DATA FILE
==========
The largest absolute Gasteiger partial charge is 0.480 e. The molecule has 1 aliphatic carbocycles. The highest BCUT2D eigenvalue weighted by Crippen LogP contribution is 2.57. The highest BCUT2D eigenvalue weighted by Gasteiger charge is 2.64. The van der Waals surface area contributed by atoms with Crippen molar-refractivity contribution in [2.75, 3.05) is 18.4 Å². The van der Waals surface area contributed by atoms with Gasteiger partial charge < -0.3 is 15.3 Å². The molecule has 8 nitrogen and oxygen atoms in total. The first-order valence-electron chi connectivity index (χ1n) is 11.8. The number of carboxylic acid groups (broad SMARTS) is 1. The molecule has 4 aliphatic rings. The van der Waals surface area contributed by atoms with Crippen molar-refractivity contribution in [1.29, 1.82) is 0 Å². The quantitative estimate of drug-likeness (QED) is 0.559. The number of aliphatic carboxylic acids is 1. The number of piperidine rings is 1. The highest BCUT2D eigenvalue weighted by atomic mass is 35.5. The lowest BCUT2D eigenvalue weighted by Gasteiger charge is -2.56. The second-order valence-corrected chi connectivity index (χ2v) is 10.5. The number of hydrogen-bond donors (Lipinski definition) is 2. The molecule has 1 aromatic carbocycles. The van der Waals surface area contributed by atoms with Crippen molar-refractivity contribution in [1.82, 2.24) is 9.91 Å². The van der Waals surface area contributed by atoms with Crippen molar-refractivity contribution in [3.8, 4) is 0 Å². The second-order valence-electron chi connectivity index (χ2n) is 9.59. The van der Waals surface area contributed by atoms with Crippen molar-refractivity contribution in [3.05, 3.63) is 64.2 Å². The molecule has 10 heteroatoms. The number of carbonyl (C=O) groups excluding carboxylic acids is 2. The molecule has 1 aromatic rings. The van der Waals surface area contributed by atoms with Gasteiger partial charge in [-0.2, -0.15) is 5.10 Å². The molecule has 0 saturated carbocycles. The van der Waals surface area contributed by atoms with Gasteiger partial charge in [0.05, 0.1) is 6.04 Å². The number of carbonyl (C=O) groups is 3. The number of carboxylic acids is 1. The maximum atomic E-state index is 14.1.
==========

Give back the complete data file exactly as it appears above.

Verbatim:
The largest absolute Gasteiger partial charge is 0.480 e. The molecule has 1 aliphatic carbocycles. The highest BCUT2D eigenvalue weighted by Crippen LogP contribution is 2.57. The highest BCUT2D eigenvalue weighted by Gasteiger charge is 2.64. The van der Waals surface area contributed by atoms with Crippen molar-refractivity contribution in [2.75, 3.05) is 18.4 Å². The van der Waals surface area contributed by atoms with Gasteiger partial charge < -0.3 is 15.3 Å². The molecule has 8 nitrogen and oxygen atoms in total. The first-order valence-electron chi connectivity index (χ1n) is 11.8. The number of carboxylic acid groups (broad SMARTS) is 1. The molecule has 4 aliphatic rings. The van der Waals surface area contributed by atoms with Crippen molar-refractivity contribution in [1.29, 1.82) is 0 Å². The quantitative estimate of drug-likeness (QED) is 0.559. The number of aliphatic carboxylic acids is 1. The number of piperidine rings is 1. The highest BCUT2D eigenvalue weighted by atomic mass is 35.5. The lowest BCUT2D eigenvalue weighted by Gasteiger charge is -2.56. The second-order valence-corrected chi connectivity index (χ2v) is 10.5. The number of hydrogen-bond donors (Lipinski definition) is 2. The molecule has 1 aromatic carbocycles. The van der Waals surface area contributed by atoms with Crippen molar-refractivity contribution in [1.82, 2.24) is 9.91 Å². The van der Waals surface area contributed by atoms with Crippen molar-refractivity contribution in [3.8, 4) is 0 Å². The second-order valence-electron chi connectivity index (χ2n) is 9.59. The van der Waals surface area contributed by atoms with Crippen molar-refractivity contribution in [3.05, 3.63) is 64.2 Å². The molecule has 10 heteroatoms. The number of carbonyl (C=O) groups excluding carboxylic acids is 2. The molecule has 1 aromatic rings. The van der Waals surface area contributed by atoms with Gasteiger partial charge in [-0.2, -0.15) is 5.10 Å². The molecule has 0 saturated carbocycles. The van der Waals surface area contributed by atoms with Gasteiger partial charge in [0.05, 0.1) is 6.04 Å². The number of carbonyl (C=O) groups is 3. The number of carboxylic acids is 1. The maximum atomic E-state index is 14.1.